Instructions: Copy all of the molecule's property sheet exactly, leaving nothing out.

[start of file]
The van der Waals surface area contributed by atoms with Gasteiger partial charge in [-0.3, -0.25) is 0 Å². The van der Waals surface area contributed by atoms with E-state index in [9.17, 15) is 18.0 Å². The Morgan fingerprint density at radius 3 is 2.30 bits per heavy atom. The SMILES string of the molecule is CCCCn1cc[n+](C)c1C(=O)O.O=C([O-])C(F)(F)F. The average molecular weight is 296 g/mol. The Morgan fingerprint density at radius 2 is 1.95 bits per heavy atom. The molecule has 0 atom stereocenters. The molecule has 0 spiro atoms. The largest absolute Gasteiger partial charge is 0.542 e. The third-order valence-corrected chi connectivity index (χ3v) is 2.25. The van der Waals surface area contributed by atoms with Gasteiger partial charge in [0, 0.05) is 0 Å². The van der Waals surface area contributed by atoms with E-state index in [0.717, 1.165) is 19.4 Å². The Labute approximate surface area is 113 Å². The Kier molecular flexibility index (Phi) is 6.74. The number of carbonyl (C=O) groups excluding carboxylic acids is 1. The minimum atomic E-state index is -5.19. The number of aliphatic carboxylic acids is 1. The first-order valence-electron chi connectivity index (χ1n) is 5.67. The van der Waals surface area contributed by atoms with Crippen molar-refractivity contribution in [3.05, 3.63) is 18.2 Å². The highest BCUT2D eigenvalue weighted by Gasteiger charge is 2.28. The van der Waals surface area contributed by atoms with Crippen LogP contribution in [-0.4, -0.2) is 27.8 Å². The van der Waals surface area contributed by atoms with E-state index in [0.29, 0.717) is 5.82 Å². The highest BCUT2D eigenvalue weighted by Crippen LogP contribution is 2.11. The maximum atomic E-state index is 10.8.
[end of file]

The van der Waals surface area contributed by atoms with Gasteiger partial charge in [-0.3, -0.25) is 0 Å². The van der Waals surface area contributed by atoms with E-state index in [9.17, 15) is 18.0 Å². The Morgan fingerprint density at radius 3 is 2.30 bits per heavy atom. The SMILES string of the molecule is CCCCn1cc[n+](C)c1C(=O)O.O=C([O-])C(F)(F)F. The average molecular weight is 296 g/mol. The Morgan fingerprint density at radius 2 is 1.95 bits per heavy atom. The molecule has 0 atom stereocenters. The molecule has 0 spiro atoms. The largest absolute Gasteiger partial charge is 0.542 e. The third-order valence-corrected chi connectivity index (χ3v) is 2.25. The van der Waals surface area contributed by atoms with Gasteiger partial charge in [0, 0.05) is 0 Å². The van der Waals surface area contributed by atoms with E-state index in [0.717, 1.165) is 19.4 Å². The Labute approximate surface area is 113 Å². The Kier molecular flexibility index (Phi) is 6.74. The number of carbonyl (C=O) groups excluding carboxylic acids is 1. The minimum atomic E-state index is -5.19. The number of aliphatic carboxylic acids is 1. The first-order valence-electron chi connectivity index (χ1n) is 5.67. The van der Waals surface area contributed by atoms with Crippen molar-refractivity contribution in [3.05, 3.63) is 18.2 Å². The highest BCUT2D eigenvalue weighted by Gasteiger charge is 2.28. The van der Waals surface area contributed by atoms with Crippen LogP contribution in [-0.4, -0.2) is 27.8 Å². The van der Waals surface area contributed by atoms with E-state index in [0.29, 0.717) is 5.82 Å². The highest BCUT2D eigenvalue weighted by Crippen LogP contribution is 2.11. The maximum atomic E-state index is 10.8.